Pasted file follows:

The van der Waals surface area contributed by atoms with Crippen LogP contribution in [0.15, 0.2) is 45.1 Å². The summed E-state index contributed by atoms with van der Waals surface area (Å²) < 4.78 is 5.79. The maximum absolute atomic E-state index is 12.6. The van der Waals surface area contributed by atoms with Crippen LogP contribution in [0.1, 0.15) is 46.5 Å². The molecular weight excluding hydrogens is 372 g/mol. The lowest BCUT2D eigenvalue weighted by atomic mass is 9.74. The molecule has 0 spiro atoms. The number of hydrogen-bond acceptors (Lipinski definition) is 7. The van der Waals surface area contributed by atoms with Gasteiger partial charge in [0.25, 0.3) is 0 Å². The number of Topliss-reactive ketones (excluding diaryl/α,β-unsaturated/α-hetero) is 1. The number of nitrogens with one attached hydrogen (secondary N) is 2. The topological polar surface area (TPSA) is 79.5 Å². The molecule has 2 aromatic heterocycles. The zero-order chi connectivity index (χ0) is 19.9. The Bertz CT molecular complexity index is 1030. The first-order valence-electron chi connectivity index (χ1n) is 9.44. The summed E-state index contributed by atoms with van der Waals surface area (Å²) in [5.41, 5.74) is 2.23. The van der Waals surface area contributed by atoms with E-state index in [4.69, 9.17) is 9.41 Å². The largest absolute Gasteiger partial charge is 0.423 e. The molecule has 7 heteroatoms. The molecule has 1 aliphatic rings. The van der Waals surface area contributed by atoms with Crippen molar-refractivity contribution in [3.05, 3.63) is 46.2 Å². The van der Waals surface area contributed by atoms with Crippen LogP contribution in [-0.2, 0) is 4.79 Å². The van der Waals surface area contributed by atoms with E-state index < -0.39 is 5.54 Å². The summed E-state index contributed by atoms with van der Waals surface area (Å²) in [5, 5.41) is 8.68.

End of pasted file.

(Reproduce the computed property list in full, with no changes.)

The van der Waals surface area contributed by atoms with Crippen LogP contribution in [0.15, 0.2) is 45.1 Å². The summed E-state index contributed by atoms with van der Waals surface area (Å²) < 4.78 is 5.79. The maximum absolute atomic E-state index is 12.6. The van der Waals surface area contributed by atoms with Crippen LogP contribution in [0.1, 0.15) is 46.5 Å². The molecular weight excluding hydrogens is 372 g/mol. The lowest BCUT2D eigenvalue weighted by atomic mass is 9.74. The molecule has 0 spiro atoms. The number of hydrogen-bond acceptors (Lipinski definition) is 7. The van der Waals surface area contributed by atoms with Gasteiger partial charge in [0.25, 0.3) is 0 Å². The number of Topliss-reactive ketones (excluding diaryl/α,β-unsaturated/α-hetero) is 1. The number of nitrogens with one attached hydrogen (secondary N) is 2. The topological polar surface area (TPSA) is 79.5 Å². The molecule has 2 aromatic heterocycles. The zero-order chi connectivity index (χ0) is 19.9. The Bertz CT molecular complexity index is 1030. The first-order valence-electron chi connectivity index (χ1n) is 9.44. The summed E-state index contributed by atoms with van der Waals surface area (Å²) in [5.41, 5.74) is 2.23. The van der Waals surface area contributed by atoms with E-state index in [4.69, 9.17) is 9.41 Å². The largest absolute Gasteiger partial charge is 0.423 e. The molecule has 7 heteroatoms. The molecule has 1 aliphatic rings. The van der Waals surface area contributed by atoms with Crippen molar-refractivity contribution in [3.05, 3.63) is 46.2 Å². The van der Waals surface area contributed by atoms with Crippen LogP contribution in [-0.2, 0) is 4.79 Å². The van der Waals surface area contributed by atoms with E-state index < -0.39 is 5.54 Å². The summed E-state index contributed by atoms with van der Waals surface area (Å²) in [5, 5.41) is 8.68.